A majority of people struggle to prepare financially for their retirement, but public school teachers and employees face a particularly difficult set of circumstances.
I’m enough of a fiscally hard-assed finance guy to think that every public school teacher should self-fund his or her retirement to supplement their pension plan, which for people in my state is the Teachers Retirement System of Texas (TRS). Unfortunately, there’s the grim reality facing many teachers about how hard this is to actually do. I learned a lot recently from my teacher friends about why that’s so.
My friend Dina Toland has worked as a public school teacher in Texas for 23 years and described the typical way she and her colleagues obtain their “retirement advice.”
First, a representative salesperson for an insurance or investment management company gets invited, for some unclear reason, to a faculty and staff meeting, where they have a captive audience from which they can collect email sales leads by offering raffles or some other minor incentive.
The salespeople then attempt to schedule one-on-one teacher meetings using these leads, at which the pitch usually involves scaring teachers about their insecure retirement and the need for certain specific investment products. Thus made anxious, teachers are often urged to invest in variable annuities, which I consider one of the four horsemen of your personal financial apocalypse because of their high fees, illiquidity, low returns, and generous sales commissions for these same salespeople.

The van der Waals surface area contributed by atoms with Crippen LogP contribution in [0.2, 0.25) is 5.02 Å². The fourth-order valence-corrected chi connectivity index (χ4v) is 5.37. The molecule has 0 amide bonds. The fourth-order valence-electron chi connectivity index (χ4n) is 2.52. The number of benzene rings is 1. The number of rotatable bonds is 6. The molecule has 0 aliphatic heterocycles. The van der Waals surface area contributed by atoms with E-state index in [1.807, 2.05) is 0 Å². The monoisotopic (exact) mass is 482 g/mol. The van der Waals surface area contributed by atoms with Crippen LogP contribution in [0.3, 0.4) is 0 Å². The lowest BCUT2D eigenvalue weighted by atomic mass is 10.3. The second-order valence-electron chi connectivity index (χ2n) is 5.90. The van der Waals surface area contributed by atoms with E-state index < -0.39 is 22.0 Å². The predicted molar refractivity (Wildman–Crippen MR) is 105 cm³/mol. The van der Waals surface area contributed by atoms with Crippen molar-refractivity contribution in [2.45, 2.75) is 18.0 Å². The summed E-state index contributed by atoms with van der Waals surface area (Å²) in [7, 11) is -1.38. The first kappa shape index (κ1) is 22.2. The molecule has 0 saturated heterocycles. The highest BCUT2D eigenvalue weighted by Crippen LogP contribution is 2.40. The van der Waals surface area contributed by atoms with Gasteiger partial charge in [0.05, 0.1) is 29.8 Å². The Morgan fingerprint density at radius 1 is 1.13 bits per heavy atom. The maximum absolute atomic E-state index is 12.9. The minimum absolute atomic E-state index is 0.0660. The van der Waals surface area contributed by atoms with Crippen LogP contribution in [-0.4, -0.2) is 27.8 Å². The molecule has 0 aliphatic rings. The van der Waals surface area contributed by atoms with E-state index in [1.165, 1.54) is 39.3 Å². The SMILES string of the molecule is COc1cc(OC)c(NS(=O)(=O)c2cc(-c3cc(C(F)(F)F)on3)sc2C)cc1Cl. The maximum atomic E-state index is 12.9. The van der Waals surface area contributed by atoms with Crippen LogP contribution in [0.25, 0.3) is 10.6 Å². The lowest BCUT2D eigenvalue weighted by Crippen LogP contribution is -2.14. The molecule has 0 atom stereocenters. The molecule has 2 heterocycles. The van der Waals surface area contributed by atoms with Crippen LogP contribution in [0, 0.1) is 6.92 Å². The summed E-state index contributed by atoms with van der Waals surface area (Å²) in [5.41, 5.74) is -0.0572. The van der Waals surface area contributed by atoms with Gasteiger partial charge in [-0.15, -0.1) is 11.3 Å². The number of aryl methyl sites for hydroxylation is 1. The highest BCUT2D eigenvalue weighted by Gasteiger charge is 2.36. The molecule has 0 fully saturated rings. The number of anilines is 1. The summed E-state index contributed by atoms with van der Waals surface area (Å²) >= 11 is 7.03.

Dina was convinced to buy into this mess when she was a young teacher just starting out. Ironically, the salesperson herself was so inexperienced that she convinced Dina and her cohort of similarly clueless young teachers to take out too much money from their paychecks, such that they all had trouble paying their bills in subsequent months. Besides taking too much money, they all bought into these terrible variable annuities. As Dina says, how would they have known any better?
This problem afflicting teacher retirement planning isn’t limited to Texas. The New York Times ran an excellent 6-part series last year with provocative and true headlines like “Think Your Retirement Plan is Bad? Talk To A Teacher” and “An Annuity for the Teacher – And the Broker” about precisely these difficulties, featuring public school teachers in Connecticut who were sold products with this combination of high fees, low returns, illiquidity, and hefty commissions for insurance salespeople.
My friend David Nungaray, in his 6th year of teaching and administration in public schools in Texas, has a similarly discouraging story.
Early in his career, a representative salesperson of an insurance company was invited to speak to new teachers like him, at which he was of course urged to purchase an annuity. He did, to my chagrin when I later learned what had happened. This year he resolved to open up his 403(b) employee-sponsored retirement account, the next big option for self-funding one’s retirement.